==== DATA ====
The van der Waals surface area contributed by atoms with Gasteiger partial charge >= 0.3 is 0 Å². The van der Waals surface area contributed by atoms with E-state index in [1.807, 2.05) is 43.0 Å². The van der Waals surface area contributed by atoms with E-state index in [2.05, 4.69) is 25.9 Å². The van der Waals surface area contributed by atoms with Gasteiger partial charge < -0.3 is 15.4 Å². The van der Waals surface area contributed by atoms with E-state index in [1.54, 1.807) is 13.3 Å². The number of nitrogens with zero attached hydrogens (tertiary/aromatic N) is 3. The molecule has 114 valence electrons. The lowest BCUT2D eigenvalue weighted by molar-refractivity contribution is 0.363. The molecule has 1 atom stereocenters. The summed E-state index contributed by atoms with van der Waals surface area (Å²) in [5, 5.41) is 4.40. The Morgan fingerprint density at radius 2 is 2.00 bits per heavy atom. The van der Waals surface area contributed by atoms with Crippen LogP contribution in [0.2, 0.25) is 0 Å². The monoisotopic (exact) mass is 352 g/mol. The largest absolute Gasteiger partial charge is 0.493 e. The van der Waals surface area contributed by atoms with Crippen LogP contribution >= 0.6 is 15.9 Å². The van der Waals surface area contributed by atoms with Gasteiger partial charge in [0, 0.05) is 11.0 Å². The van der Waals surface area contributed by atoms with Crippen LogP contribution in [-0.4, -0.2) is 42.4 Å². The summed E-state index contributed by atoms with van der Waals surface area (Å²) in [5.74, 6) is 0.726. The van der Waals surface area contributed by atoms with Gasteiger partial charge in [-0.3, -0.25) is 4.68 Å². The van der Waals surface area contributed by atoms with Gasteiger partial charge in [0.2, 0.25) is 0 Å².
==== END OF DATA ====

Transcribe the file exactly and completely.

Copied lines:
The van der Waals surface area contributed by atoms with Gasteiger partial charge >= 0.3 is 0 Å². The van der Waals surface area contributed by atoms with E-state index in [1.807, 2.05) is 43.0 Å². The van der Waals surface area contributed by atoms with E-state index in [2.05, 4.69) is 25.9 Å². The van der Waals surface area contributed by atoms with Gasteiger partial charge < -0.3 is 15.4 Å². The van der Waals surface area contributed by atoms with E-state index in [1.54, 1.807) is 13.3 Å². The number of nitrogens with zero attached hydrogens (tertiary/aromatic N) is 3. The molecule has 114 valence electrons. The lowest BCUT2D eigenvalue weighted by molar-refractivity contribution is 0.363. The molecule has 1 atom stereocenters. The summed E-state index contributed by atoms with van der Waals surface area (Å²) in [5, 5.41) is 4.40. The Morgan fingerprint density at radius 2 is 2.00 bits per heavy atom. The van der Waals surface area contributed by atoms with Crippen LogP contribution in [0.2, 0.25) is 0 Å². The monoisotopic (exact) mass is 352 g/mol. The largest absolute Gasteiger partial charge is 0.493 e. The van der Waals surface area contributed by atoms with Crippen LogP contribution >= 0.6 is 15.9 Å². The van der Waals surface area contributed by atoms with Gasteiger partial charge in [0, 0.05) is 11.0 Å². The van der Waals surface area contributed by atoms with Crippen LogP contribution in [-0.4, -0.2) is 42.4 Å². The summed E-state index contributed by atoms with van der Waals surface area (Å²) in [5.74, 6) is 0.726. The van der Waals surface area contributed by atoms with Gasteiger partial charge in [-0.3, -0.25) is 4.68 Å². The van der Waals surface area contributed by atoms with Gasteiger partial charge in [0.2, 0.25) is 0 Å².